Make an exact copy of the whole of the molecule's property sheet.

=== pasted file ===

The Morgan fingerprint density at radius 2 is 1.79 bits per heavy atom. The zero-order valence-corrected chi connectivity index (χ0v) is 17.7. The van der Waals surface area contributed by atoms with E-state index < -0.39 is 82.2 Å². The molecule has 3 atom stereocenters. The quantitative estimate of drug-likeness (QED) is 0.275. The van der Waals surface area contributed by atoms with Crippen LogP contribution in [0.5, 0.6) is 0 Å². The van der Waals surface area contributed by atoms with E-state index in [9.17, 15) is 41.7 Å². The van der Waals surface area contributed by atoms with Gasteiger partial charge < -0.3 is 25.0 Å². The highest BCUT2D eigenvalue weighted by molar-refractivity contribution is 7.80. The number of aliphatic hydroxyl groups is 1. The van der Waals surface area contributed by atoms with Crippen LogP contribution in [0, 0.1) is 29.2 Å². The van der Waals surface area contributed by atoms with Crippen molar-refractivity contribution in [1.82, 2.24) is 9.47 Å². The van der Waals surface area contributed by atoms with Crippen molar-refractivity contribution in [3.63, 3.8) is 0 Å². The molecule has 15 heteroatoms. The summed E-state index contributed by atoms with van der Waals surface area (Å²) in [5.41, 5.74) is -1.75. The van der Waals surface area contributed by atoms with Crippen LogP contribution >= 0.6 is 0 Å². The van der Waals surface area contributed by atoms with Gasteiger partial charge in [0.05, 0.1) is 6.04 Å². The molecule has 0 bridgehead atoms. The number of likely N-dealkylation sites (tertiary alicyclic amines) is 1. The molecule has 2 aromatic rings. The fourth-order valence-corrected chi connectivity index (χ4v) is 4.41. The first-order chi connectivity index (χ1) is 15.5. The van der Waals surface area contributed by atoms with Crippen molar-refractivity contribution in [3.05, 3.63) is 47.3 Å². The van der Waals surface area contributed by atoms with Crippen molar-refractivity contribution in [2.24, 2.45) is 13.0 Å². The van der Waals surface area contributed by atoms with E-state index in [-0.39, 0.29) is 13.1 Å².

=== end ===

The Morgan fingerprint density at radius 2 is 1.79 bits per heavy atom. The zero-order valence-corrected chi connectivity index (χ0v) is 17.7. The van der Waals surface area contributed by atoms with E-state index < -0.39 is 82.2 Å². The molecule has 3 atom stereocenters. The quantitative estimate of drug-likeness (QED) is 0.275. The van der Waals surface area contributed by atoms with Crippen LogP contribution in [0.5, 0.6) is 0 Å². The van der Waals surface area contributed by atoms with E-state index in [9.17, 15) is 41.7 Å². The van der Waals surface area contributed by atoms with Gasteiger partial charge < -0.3 is 25.0 Å². The highest BCUT2D eigenvalue weighted by molar-refractivity contribution is 7.80. The number of aliphatic hydroxyl groups is 1. The van der Waals surface area contributed by atoms with Crippen LogP contribution in [0, 0.1) is 29.2 Å². The van der Waals surface area contributed by atoms with Crippen molar-refractivity contribution in [1.82, 2.24) is 9.47 Å². The van der Waals surface area contributed by atoms with Crippen molar-refractivity contribution in [3.63, 3.8) is 0 Å². The molecule has 15 heteroatoms. The summed E-state index contributed by atoms with van der Waals surface area (Å²) in [5.41, 5.74) is -1.75. The van der Waals surface area contributed by atoms with Crippen LogP contribution >= 0.6 is 0 Å². The van der Waals surface area contributed by atoms with Gasteiger partial charge in [0.05, 0.1) is 6.04 Å². The molecule has 0 bridgehead atoms. The number of likely N-dealkylation sites (tertiary alicyclic amines) is 1. The molecule has 2 aromatic rings. The fourth-order valence-corrected chi connectivity index (χ4v) is 4.41. The first-order chi connectivity index (χ1) is 15.5. The van der Waals surface area contributed by atoms with Crippen molar-refractivity contribution in [3.05, 3.63) is 47.3 Å². The van der Waals surface area contributed by atoms with Crippen molar-refractivity contribution in [2.24, 2.45) is 13.0 Å². The van der Waals surface area contributed by atoms with E-state index in [-0.39, 0.29) is 13.1 Å².